The Search for Common Ground: A Separation (2011)
Strokes of Genius: Moulin Rouge (1952)
The Future is Now: Remembrance of Things to Come (2001)

Celebrating Gay Pride

As a film journalist I have often tried to focus my attention on underappreciated films, actors and directors. Unsurprisingly, this has led me to write about a number of gay/LGBT films as well as gay/LGBT filmmakers and actors. So in celebration of Gay Pride weekend and the Supreme Court decision that now makes gay-marriage a constitutional right (as it always should have been) I decided to collect some of the film writing I’ve done under the banner of “Gay Interest” to share in one post.

James Fox – Subverting Sexual Identity & Social Class in British Cinema (2007)
At Home With Dirk Bogarde (2007)
Massimo Dallamano’s Dorian Gray (2007)
Kerwin Mathews (1926-2007) (2007)
Introducing Jason King (2007)
The decadent world of the Black Lizard (2008)
David Bowie is The Image (1967) (2008)
A few thoughts about Anthony Perkins (2008)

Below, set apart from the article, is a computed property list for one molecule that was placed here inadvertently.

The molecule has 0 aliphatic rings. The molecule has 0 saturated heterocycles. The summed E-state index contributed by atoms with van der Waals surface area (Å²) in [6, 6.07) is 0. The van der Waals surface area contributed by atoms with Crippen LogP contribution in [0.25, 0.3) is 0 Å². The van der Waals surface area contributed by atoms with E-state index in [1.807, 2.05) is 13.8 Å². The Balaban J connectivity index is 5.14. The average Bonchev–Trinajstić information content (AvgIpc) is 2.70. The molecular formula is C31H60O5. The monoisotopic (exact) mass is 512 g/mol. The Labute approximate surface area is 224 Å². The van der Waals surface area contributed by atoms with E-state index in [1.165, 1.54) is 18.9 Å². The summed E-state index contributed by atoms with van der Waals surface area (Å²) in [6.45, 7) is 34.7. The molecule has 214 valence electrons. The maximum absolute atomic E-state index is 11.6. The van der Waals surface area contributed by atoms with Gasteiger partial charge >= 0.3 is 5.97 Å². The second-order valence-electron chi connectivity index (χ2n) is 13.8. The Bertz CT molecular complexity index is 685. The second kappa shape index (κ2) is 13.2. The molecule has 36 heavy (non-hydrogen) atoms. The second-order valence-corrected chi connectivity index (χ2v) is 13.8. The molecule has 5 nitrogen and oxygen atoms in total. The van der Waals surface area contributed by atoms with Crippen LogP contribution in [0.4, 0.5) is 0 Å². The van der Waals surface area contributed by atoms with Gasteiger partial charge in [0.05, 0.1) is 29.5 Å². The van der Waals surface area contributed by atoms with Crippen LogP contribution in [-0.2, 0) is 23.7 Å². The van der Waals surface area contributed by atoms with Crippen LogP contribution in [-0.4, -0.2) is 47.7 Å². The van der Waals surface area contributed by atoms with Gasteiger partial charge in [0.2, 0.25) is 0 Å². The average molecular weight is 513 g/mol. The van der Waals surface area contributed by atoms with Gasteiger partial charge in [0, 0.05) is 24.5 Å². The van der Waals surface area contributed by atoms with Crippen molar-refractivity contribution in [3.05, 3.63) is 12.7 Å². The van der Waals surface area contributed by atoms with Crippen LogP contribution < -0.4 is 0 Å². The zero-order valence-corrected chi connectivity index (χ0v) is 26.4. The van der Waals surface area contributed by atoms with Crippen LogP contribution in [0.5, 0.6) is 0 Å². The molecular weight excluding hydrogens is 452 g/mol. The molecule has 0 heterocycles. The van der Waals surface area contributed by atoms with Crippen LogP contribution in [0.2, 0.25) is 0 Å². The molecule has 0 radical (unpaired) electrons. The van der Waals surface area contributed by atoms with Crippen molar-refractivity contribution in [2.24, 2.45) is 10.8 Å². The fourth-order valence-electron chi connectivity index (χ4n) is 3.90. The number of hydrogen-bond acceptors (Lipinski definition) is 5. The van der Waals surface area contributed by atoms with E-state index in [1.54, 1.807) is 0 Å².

10 Questions with Shane Briant (2009)
Modern Mondays: Love Songs (2007) (2009)
Spend Your Day With Dirk Bogarde (2009)
The Fool Killer (1965) (2009)
Modern Mondays: Gus Van Sant’s “Death Trilogy” 2002-2005 (2009)
Old Rubber Lips (2010)
Seduced by Pierre Clementi (2011)
Unman, Wittering and Zigo (1971) (2011)
In Search of Sascha Brastoff (2011)
Velvet Goldmine: Celluloid Pictures of Living (2011)
Reinventing Lolita (2011)
Remember My Name (1976) (2011)
The House That Screamed… “Murder!” (2011)
Derek Jarman: An Appreciation (2011)
Girls Will Be Boys (2012)
“A film is a petrified fountain of thought.” – Jean Cocteau (2012)
Dirk Bogarde – The Reluctant International Man of Mystery (2012)
Summer Reading – including a brief look at Tab Hunter’s autobiography (2012)
Telefilm Time Machine: That Certain Summer (1972) (2013)
In the Trenches with James Whale (2013)
Oh Dear! What Can the Matter Be? (2013)